by Deborah Jeanne Sergeant
WATERLOO, NY – Have you spotted waterhemp in your corn fields? Bryan Brown with New York State Integrated Pest Management wants more farmers to scout for the weed. Brown presented on waterhemp at the recent Corn Congress hosted by Cornell Cooperative Extension Northwest New York Dairy, Livestock & Field Crops.
Brown said the weed’s leaves may look like pigweed (they’re from the same plant family) but waterhemp’s leaves are narrower than other pigweed types and they’re hairless. First spotted in New York in Seneca County, waterhemp has also been identified in Oneida, Wayne, Cayuga, Yates, Livingston, Genesee, Niagara and Orleans counties.
In farm trials mostly in Seneca and Livingston counties, Brown tested herbicides against waterhemp.
“We didn’t know what it would take to kill waterhemp,” Brown said.
He found that rotating herbicide types appears more effective than sticking with one in particular. Pre-emergence application on corn included the following, along with application rate per acre: ResolveQ (1.5 oz.), Atrazine4L (2 pt.), Callisto 7 (7 fl. oz.), Harness Maz (2 qt.) with Atrazine (1 pt.) and Acuron (2.5 qt.). Post-emergence application included Atrazine (4 pt.) with Callisto (3 fl. oz.), Status (10 oz.) with ResolveQ (1.25 oz.) and NIS (0.25%) and Aucron (2.5 qt.). Pre- and post-emergence treatments included Acuron (2.5 qt.) with Status (10 oz.) with ResolveQ (1.25 oz.) and NIS (0.25%), Acuron (2.5 qt.) with row cultivation and Callisto (5.4 fl. oz.) with row cultivation plus interseeding.
Brown found among the best applied pre-emergence, Atrazine offered 76% waterhemp control in the field; Callisto provided 89%.
“The more broad spectrum herbicides should have a greater rate at the end of the seasons, but before they go to seed,” Brown said.
Since waterhemp grows so quickly, he said applying herbicide when the weeds are no taller than six inches offers good results. In plots where herbicide was applied on waterhemp that was seven to 10 inches tall, it didn’t work as well.
“Next year, we want to see if we can get 100% control while reducing costs,” Brown said. “It’s a lot of money, but preventing it from going to seed is important.”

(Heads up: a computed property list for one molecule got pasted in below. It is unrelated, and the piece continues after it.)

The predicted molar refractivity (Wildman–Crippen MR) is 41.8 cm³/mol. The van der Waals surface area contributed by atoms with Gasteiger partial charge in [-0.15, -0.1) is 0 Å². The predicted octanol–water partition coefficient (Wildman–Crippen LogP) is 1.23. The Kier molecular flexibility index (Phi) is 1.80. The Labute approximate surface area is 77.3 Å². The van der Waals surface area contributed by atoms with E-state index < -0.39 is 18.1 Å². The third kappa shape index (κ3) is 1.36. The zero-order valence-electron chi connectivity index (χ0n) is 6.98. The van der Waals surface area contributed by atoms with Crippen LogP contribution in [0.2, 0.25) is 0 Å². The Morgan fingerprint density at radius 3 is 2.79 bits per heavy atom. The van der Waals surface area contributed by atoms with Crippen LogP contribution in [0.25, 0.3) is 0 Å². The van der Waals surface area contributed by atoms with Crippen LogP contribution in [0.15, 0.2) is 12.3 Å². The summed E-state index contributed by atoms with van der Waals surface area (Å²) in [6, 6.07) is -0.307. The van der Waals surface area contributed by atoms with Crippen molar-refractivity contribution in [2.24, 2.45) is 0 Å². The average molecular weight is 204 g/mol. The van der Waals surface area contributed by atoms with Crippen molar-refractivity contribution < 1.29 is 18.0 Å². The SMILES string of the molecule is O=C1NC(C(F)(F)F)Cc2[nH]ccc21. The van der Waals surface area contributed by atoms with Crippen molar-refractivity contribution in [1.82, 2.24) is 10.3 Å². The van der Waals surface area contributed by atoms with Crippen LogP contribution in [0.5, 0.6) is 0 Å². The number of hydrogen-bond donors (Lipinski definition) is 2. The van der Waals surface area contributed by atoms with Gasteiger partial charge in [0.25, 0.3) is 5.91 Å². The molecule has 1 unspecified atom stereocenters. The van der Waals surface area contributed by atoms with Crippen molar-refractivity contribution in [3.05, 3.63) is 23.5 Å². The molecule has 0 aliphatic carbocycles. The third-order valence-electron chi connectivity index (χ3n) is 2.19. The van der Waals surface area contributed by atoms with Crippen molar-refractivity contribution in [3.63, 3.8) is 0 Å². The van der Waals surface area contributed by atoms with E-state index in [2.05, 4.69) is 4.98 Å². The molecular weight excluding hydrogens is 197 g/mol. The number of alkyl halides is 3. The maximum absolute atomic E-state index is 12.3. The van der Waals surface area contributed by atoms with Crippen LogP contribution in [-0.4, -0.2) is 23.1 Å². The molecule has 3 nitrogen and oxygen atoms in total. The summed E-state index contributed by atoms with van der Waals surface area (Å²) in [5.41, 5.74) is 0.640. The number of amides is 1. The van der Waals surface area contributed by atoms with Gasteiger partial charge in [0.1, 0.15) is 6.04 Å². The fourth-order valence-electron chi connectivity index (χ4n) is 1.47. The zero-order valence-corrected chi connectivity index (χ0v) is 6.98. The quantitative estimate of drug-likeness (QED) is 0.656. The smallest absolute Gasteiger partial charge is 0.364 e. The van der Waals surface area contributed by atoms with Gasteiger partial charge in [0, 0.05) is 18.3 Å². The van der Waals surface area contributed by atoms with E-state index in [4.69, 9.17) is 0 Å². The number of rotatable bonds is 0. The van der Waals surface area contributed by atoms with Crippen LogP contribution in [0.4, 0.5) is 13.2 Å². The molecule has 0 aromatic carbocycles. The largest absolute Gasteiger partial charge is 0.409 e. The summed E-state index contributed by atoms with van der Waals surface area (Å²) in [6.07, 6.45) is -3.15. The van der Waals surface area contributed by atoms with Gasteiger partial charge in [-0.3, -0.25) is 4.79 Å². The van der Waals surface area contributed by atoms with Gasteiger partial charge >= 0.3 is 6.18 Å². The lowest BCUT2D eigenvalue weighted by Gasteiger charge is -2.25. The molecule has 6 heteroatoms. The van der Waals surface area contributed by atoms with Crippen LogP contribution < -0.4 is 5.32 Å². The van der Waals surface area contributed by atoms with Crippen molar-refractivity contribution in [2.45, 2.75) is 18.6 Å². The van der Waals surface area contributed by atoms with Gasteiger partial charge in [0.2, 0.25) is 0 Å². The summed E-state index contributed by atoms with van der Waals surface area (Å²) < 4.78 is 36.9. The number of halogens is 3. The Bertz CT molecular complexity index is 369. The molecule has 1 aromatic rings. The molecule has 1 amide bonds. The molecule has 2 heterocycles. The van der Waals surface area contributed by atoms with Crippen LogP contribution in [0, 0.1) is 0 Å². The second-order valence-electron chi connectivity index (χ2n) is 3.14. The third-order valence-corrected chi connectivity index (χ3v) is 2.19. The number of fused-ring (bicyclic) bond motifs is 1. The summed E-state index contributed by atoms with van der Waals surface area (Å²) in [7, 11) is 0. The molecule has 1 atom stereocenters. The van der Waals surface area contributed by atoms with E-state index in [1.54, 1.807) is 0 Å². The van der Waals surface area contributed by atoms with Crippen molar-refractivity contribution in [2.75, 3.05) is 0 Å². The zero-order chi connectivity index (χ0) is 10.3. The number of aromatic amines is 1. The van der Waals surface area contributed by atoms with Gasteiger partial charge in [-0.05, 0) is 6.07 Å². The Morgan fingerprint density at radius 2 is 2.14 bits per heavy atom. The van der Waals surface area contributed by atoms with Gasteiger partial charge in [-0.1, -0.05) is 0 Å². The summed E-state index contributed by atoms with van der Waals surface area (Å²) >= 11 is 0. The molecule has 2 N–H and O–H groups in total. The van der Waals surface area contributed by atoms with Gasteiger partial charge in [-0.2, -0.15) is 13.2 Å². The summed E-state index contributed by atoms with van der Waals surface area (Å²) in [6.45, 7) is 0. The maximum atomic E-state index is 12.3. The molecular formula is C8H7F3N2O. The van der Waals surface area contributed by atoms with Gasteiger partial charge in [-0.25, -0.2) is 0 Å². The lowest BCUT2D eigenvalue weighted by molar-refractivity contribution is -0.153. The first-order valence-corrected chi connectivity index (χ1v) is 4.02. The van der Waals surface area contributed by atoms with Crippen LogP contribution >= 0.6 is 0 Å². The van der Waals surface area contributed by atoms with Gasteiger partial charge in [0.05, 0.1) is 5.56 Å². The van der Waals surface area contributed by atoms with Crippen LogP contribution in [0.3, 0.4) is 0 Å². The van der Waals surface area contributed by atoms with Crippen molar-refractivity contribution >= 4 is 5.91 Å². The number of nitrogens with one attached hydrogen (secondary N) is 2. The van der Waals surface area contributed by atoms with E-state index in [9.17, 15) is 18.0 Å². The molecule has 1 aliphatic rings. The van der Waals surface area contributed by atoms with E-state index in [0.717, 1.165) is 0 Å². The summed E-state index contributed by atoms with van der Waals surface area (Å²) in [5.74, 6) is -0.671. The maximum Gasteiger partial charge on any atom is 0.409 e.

The seeds from waterhemp plants last three to four years, meaning that missed plants will only cause a more widespread problem.
“Using two effective modes of action is best to reduce resistance,” Brown added. That’s why he also tested the effectiveness of interseeding annual ryegrass.
He found Callisto applied pre-emergence, followed by Roundup PowerMax applied post-emergence but before interseeding, proved the best strategy for preventing spread of waterhemp.
Brown also said waterhemp control in unreplicated trials showed that corn benefitted from pre-emergence application of Acuron (5.4 pt.), Atrazine (12 oz.) and glyphosate (1 qt.).
“I looked at the field and said ‘Where are the weeds?’” he said. “They’d had quite a problem in previous years.”
He implicated combines as one means of spreading waterhemp. On average, combines have about 150 pounds of biomass left in them between fields.
“Harvest weedy fields last,” Brown advised. “Run empty for two minutes and drive over bumpy ground.”
Running woodchips through a combine may also help clean out any straggling weed seeds lingering in the equipment, including waterhemp seeds. Brown added that reducing tillage can also help prevent spreading waterhemp.
Farmers who raise animals should also take care to acquire clean bedding and feed. Farmers should use only clean seeds. Brown said a study in Utah indicated that 14% of wheat seed contained weed seed. Grower-saved seed in Australia showed 73% of wheat samples were contaminated.
Scouting for “escapees” is also important.
“Is everyone on your operation looking for waterhemp?” Brown asked. “Even hand weeding can help.”